Neumann, D., G. Oelsner, J. Prairie, S. Anderholm, and E. Zagona (2013). “Salinity Modeling in the Colorado River and Upper Rio Grande River Basins Using RiverWare,” AWRA Spring Specialty conference on Agricultural Hydrology and Water Quality II, St Louis, Missouri, Mar 25–27, 2013.
Water managers use decision support tools to simulate flow and storage of water in Western U.S. river basins. Some of these basins have high salinity content from both natural and anthropogenic sources. Increasingly, water managers require tools that also simulate salt concentration and/or mass. Although there are many excellent water-quality models, it is not common to incorporate water quality at a scale needed to support planning or decision making. To meet this need, salinity modeling was incorporated into RiverWare, a general river and reservoir operations decision making and planning tool. Currently, salinity modeling in RiverWare has been applied to two basins, the Colorado River and the Upper Rio Grande.
In the Colorado River planning model, flow and volume are simulated at a monthly timestep. A statistical framework is applied to generate salinity concentration consistent with flow. A nonparametric space-time disaggregation model is coupled with a nonparametric regression representing the relationship of natural salt to flow. The framework first simulates annual salinity consistent with annual flow and then transfers the annual data to a monthly timestep for use in the planning model. The movement of salt is tracked using a well-mixed approach. Salt additions are modeled by methods that represent dissolution and application of salt due to irrigation. Water-quality improvement projects remove salt from the system.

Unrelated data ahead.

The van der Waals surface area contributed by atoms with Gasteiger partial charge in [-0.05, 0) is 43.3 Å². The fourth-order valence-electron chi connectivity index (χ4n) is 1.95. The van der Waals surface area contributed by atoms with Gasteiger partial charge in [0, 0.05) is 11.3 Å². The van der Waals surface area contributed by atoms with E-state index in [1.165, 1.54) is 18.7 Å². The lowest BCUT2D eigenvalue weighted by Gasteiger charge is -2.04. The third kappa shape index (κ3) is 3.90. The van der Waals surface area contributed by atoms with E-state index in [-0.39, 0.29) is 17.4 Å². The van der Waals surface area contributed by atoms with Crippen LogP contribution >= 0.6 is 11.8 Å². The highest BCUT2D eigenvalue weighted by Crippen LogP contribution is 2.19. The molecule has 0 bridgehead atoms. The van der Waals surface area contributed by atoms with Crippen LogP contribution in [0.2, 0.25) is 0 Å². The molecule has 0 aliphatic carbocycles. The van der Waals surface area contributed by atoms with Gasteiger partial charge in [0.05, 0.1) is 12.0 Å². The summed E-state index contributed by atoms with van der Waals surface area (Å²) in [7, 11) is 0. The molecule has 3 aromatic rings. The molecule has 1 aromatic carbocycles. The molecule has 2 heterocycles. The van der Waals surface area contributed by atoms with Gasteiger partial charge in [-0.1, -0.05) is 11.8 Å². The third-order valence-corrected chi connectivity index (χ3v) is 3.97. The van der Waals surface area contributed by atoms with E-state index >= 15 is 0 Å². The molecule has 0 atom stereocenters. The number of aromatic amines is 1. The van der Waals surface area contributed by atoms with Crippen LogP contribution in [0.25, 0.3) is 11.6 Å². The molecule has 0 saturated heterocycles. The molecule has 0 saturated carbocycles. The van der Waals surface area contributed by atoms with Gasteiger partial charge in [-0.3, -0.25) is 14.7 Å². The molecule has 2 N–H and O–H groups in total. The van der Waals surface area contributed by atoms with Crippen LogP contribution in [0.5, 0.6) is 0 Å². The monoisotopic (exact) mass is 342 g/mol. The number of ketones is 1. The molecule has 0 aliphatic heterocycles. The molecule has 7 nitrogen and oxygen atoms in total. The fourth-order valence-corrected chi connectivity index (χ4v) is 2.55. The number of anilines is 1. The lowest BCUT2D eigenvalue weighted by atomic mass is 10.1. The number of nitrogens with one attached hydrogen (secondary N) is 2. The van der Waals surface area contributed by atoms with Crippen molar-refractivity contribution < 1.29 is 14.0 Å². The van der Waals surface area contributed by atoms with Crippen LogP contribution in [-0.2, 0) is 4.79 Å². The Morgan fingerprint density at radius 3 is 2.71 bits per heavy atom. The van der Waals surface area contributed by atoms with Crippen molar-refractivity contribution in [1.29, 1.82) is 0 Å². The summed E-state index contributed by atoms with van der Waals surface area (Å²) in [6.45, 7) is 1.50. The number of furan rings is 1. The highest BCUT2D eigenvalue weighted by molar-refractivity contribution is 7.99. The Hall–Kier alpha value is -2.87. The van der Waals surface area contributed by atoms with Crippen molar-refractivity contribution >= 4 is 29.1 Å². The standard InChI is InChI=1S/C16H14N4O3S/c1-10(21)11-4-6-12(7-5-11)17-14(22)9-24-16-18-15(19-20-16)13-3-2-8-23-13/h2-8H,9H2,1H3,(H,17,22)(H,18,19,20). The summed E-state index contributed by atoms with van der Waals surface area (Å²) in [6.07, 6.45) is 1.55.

In the Upper Rio Grande, several agencies share a suite of models used for planning, forecasting, operations and water accounting called the Upper Rio Grande Water Operations Model (URGWOM). Salinity modeling is currently being tested on the daily timestep planning model. In this model, salinity is simulated in both shallow groundwater storage and surface reservoirs using a two layer approach. In the groundwater objects, a user specified, constant-thickness upper layer represents the portion of the aquifer that actively exchanges water with the surface. Additional processes that affect salinity can also be modeled including inflows from surface water (including point sources), pumping, deep aquifer brine inputs, evaporation, and evapotranspiration. Using previous timestep information, an explicit solution computes the flow of water and salt between adjacent groundwater objects and surface water.